We use cookies to track usage and optimise user experience. By continuing to browse and use the site you are agreeing to our use of cookies.

Hypercalcaemia and parathyroid disease

11th June 2020


The parathyroid glands are essential for life with their function of maintaining calcium homoeostasis. They were discovered in humans by a medical student in 1880.

In this talk we aim to cover the physiology, anatomy and pathology of the parathyroid glands. We will conclude with a case presentation and then give you the opportunity to ask questions that may have arisen.


Mr Shahab Khan

Mr Shad Khan is Consultant Endocrine & General Surgeon based at the Oxford University Hospitals.
He completed his surgical training in London before embarking upon a fellowship in the prestigious Oxford Endocrine Unit.
He now practices as a Consultant Surgeon in Oxford and in London specialising in endocrine (thyroid, parathyroid, adrenal gland) and general surgery (hernia and gallbladder surgery).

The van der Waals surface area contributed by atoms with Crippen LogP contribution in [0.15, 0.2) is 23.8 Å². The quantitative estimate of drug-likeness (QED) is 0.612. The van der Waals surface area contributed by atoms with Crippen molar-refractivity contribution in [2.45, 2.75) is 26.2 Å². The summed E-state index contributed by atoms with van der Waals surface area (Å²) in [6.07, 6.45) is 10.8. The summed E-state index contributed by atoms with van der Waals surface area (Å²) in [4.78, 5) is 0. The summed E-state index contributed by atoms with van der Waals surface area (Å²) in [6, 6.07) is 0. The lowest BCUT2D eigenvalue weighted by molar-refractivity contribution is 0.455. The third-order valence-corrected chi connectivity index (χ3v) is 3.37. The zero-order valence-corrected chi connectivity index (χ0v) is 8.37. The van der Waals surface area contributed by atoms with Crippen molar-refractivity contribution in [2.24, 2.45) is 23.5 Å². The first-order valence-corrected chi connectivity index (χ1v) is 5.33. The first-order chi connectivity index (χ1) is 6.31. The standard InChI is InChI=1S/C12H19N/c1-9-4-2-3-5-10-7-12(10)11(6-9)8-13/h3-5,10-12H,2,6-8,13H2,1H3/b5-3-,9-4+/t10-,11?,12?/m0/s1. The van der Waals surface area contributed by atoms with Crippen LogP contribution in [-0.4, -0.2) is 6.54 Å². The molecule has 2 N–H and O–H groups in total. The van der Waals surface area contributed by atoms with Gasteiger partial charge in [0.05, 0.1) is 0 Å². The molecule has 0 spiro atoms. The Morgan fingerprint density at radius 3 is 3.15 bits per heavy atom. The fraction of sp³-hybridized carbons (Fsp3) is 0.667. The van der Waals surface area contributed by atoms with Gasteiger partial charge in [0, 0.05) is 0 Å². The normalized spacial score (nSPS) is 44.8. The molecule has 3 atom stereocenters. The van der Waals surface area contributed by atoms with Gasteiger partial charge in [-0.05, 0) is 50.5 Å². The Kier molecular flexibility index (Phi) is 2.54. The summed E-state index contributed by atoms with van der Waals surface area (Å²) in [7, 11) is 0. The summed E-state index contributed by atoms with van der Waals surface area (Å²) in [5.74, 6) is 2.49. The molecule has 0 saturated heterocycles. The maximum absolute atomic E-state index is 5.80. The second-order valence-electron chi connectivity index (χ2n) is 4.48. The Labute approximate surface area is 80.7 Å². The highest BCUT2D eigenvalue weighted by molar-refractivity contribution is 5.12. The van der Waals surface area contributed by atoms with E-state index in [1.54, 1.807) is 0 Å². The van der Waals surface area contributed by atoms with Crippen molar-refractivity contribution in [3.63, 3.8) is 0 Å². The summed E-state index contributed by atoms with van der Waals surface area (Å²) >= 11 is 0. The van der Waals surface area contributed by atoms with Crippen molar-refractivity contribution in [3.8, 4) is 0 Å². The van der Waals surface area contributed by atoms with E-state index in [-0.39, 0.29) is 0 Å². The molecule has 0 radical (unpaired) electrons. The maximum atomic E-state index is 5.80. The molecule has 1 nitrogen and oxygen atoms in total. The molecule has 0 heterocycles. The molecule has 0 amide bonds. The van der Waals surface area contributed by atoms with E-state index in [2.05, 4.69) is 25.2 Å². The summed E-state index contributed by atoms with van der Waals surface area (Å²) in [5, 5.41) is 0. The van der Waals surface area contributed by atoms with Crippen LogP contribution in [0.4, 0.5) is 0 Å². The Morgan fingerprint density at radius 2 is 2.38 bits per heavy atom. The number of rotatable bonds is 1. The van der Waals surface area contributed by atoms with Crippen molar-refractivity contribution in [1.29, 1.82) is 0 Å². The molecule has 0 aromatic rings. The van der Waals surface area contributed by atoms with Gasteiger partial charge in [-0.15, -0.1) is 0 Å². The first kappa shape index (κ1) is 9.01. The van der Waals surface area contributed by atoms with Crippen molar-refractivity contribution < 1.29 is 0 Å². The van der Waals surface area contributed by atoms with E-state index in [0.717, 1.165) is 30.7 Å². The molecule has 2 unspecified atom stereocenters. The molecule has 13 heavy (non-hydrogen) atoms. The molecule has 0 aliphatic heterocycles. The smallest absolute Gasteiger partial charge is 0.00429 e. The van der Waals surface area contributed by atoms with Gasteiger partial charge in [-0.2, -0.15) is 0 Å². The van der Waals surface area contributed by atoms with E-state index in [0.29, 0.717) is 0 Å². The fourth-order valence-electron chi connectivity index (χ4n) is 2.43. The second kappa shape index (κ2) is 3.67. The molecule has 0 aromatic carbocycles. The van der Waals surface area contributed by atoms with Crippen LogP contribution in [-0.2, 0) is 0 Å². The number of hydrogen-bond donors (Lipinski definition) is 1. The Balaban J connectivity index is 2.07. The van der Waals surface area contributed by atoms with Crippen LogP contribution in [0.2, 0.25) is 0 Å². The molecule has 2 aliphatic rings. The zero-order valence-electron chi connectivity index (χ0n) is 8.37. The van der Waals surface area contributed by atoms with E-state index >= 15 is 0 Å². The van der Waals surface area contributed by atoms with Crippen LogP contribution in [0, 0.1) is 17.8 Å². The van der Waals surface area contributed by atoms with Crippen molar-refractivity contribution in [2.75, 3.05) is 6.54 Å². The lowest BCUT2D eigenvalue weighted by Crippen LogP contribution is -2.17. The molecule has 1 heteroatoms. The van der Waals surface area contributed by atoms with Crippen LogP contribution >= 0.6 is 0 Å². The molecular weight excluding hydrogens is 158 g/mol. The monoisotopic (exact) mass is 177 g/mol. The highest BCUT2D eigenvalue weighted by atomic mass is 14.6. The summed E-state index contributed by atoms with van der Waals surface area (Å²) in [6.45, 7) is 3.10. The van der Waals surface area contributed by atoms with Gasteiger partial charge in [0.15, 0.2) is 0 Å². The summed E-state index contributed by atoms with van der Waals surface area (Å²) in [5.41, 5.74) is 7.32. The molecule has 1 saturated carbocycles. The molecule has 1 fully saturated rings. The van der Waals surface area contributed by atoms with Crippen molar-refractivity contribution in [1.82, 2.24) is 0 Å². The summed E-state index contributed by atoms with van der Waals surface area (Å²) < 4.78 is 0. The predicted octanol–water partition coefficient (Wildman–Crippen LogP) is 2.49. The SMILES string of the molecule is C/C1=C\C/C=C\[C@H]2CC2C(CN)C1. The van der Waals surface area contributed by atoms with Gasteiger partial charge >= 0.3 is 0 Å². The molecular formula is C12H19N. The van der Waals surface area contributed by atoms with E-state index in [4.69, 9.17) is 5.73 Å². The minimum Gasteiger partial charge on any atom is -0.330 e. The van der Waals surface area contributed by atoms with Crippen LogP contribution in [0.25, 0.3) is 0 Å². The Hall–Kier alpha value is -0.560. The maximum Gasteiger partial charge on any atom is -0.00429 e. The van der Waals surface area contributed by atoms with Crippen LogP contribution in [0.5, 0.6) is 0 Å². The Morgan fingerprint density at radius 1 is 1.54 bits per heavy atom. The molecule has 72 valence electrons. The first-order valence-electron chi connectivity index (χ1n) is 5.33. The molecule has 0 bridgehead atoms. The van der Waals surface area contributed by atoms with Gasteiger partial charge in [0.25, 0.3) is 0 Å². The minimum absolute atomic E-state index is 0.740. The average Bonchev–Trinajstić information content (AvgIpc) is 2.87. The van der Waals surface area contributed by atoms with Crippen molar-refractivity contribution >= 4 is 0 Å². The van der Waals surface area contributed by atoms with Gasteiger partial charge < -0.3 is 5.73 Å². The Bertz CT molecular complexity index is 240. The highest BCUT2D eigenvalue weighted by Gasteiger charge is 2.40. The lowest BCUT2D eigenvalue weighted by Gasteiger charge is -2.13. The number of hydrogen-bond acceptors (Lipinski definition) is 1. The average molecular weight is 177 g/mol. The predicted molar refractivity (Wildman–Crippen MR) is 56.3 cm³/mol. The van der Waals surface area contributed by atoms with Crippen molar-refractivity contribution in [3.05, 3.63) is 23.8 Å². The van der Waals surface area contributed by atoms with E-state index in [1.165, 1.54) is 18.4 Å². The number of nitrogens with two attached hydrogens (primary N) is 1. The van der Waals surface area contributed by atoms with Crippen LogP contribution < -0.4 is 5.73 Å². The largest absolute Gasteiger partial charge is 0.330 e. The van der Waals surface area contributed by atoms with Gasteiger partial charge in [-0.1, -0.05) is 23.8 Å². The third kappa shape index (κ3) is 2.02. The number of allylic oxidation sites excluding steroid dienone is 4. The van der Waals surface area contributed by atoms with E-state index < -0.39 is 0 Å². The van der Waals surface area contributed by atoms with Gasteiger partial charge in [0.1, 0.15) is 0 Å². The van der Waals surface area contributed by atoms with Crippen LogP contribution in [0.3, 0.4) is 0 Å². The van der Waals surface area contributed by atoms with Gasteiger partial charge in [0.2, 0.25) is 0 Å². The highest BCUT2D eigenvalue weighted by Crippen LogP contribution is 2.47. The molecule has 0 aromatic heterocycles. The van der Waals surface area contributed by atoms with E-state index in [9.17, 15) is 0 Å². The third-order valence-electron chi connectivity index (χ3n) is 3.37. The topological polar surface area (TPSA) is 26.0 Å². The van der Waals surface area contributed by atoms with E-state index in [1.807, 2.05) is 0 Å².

He works for various charities and performs hernia surgery in Africa and South America.

Mr Shad Khan has published books in surgical training and book chapters in endocrine surgery.
He has also been published regularly in areas of endocrine surgery.
Mr Khan regularly presents and teaches at the British Association of Endocrine & Thyroid Surgeons (BAETS) and European Association of Endocrine Surgeons (ESES) international meetings.


Mr Giles Bond-Smith

Mr Giles Bond-Smith trained in North East London in General Surgery with a specialist interest in HPB. Having moved to Oxford University Hospitals NHS Foundation Trust Mr Bond-Smith has developed his interest in HPB and also Emergency General Surgery. Mr Bond-Smith is currently the Clinical Lead for Emergency General Surgery in Oxford and apart from transforming the Oxford Acute Surgical Emergency Unit he has been at the forefront of developing Emergency General Surgery in Oxford and the UK as one of the founders of the National Forum for Acute Surgery.

Mr Bond-Smith is an active RSA for both the Royal College of Surgeons of Edinburgh and the Association of Surgeons of Great Britain and Ireland.


back to top of page